I Need to Take This Thing That I Love and Get Rid of It Immediately (Read by the Author)

Shawn Mihalik
Posted on November 9, 2015

The following essay by Josh Wagner is an excerpt from his new collection, Nothing In Mindavailable now from Asymmetrical Press

Can you feel it? You’ve crossed the peak. For a long time you’ve been climbing up, pushing against gravity. Now it’s all downhill. You finally got the thing you’ve always wanted and it turns out having it is nothing like wanting it. There toward the end you started to develop a real taste for the wanting. That window of time where you knew you were closing in, where you could almost touch it. Right before you pounced. And hey, look at you—you got it. But in your hands it doesn’t feel the same as it “almost” did. Feels funny, tastes weird. It’s heavy. Looks different, too. Not quite the same shape you saw from a distance. What the hell are you doing? You can’t carry this. It fills your arms, obstructs your vision, affords no space for wanting more.

But you want to want more.

You thought you loved this thing but really you loved the arrows that burned around you. And now your entire focus becomes how do I get rid of what took me so long to achieve? Because it no longer feels like the end all be all of your entire life. Now it feels like guilt and confusion and naturally you have to wonder if you’re completely broken as a human because aren’t we supposed to want something and then have it and then we’re happy? But what you’ve forgotten is you don’t actually have it. We never have anything.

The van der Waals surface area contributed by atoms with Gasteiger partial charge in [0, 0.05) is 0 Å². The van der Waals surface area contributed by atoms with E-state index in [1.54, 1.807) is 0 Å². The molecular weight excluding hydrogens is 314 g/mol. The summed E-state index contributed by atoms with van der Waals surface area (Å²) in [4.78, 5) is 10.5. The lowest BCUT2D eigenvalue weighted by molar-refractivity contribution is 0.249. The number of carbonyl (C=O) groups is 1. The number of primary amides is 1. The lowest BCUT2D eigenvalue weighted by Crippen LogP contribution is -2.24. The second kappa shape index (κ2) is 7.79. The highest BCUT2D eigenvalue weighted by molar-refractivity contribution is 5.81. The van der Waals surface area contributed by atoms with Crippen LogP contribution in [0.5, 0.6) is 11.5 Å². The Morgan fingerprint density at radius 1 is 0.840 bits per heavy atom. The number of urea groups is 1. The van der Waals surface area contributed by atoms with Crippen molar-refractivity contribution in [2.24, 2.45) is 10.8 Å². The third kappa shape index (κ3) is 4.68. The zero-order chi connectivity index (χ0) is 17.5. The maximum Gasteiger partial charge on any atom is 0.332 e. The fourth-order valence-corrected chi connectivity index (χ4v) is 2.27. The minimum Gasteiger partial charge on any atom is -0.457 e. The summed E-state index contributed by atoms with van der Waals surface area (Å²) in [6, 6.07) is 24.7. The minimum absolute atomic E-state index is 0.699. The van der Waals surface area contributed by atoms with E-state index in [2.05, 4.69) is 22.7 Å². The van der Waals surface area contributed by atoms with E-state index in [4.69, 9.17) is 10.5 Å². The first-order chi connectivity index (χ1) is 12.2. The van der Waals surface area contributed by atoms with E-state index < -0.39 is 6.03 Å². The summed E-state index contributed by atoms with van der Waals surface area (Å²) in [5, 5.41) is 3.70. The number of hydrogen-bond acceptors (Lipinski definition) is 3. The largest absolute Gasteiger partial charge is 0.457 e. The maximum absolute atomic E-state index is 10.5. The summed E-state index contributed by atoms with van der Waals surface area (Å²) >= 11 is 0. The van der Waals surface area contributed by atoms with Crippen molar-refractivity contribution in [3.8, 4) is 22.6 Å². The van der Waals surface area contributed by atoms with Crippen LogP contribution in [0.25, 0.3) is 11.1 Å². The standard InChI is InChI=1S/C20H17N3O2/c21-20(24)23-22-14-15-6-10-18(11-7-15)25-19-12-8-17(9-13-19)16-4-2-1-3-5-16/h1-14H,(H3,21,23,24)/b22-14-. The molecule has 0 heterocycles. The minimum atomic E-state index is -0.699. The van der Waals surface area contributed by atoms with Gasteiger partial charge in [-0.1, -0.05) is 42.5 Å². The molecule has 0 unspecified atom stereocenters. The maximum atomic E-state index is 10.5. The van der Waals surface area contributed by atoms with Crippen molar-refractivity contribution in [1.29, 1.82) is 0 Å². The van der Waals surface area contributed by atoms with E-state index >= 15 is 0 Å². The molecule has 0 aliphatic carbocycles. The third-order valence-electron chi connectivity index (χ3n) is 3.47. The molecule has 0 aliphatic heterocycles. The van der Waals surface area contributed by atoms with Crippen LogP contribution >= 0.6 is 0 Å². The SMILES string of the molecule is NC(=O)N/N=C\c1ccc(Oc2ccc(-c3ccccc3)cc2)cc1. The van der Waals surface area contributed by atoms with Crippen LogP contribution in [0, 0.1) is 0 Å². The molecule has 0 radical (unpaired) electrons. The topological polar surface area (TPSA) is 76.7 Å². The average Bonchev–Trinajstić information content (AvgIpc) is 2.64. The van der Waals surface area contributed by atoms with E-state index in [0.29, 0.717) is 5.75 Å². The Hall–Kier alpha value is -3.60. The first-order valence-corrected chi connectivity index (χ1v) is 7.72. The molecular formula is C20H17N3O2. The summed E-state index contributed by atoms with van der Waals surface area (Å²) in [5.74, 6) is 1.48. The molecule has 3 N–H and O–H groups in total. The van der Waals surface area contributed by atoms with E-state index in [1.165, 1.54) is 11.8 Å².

Here’s the painful truth you already know. Nothing lasts. Everything ends. The only eternal element in life is change. We call phrases like this cliché and roll our eyes when we hear them because we hate it. We hate that we’re going to die. In the morning we’re pushed out of the airplane and by sunset we’ll be a memory on the sidewalk.

So what to do on the way down?

If something has an expiration date you can let it spoil or you can turn it into fuel. What you have now in your arms, what you’ve struggled so hard to achieve, is ready fuel. You know you can’t keep it so you have two options: you can put it in a landfill or you can set it on fire.

You don’t have a choice as to whether your best days will end up devoured by time, but you do have a choice about how it’s done. You can waste it with passion, or you can waste it with doubts and regrets. Stop fooling yourself into thinking it lasts forever. That’s the thought that makes you panic, that ignores and denies your natural restlessness and turns it into careless impatience. Embrace your mortality, but don’t let that awareness cripple your immortal present. Don’t pour the oil back into the well. Strike it against a rock until you see sparks. Build the fire, tend the fire, and when the fire goes out don’t sit there sifting through the ashes. There’s only one time in your life when you can burn all the way down and walk away stronger, and that time is now. Waste your youth. That’s what it’s for. Don’t hold back. Love until it hurts. The fire will fade. You’re going to die.

Stop putting all that work into agonizing over the imminent loss of everything you love. Simply love. While it’s still right there in front of you. Time not spent burning is draining, every bit of it trickling away at one second per second. Do you want a landfill piled up over your bones, or do you want a trail of fire through the sky? Take the risks; no one is watching. Those people that you’re so worried about judging you aren’t even paying attention. They’re too busy worrying about what other people think of them. When it’s time to fight make sure you know how, but when it comes to love make sure you don’t think you know how. Grant yourself the license to fail. Failure will be your foundation. Your first steps will prepare you for the next. When you fall you will fall forward.

And when you fall in love—and you will, again and again and again—don’t stop falling just because you hit the ground.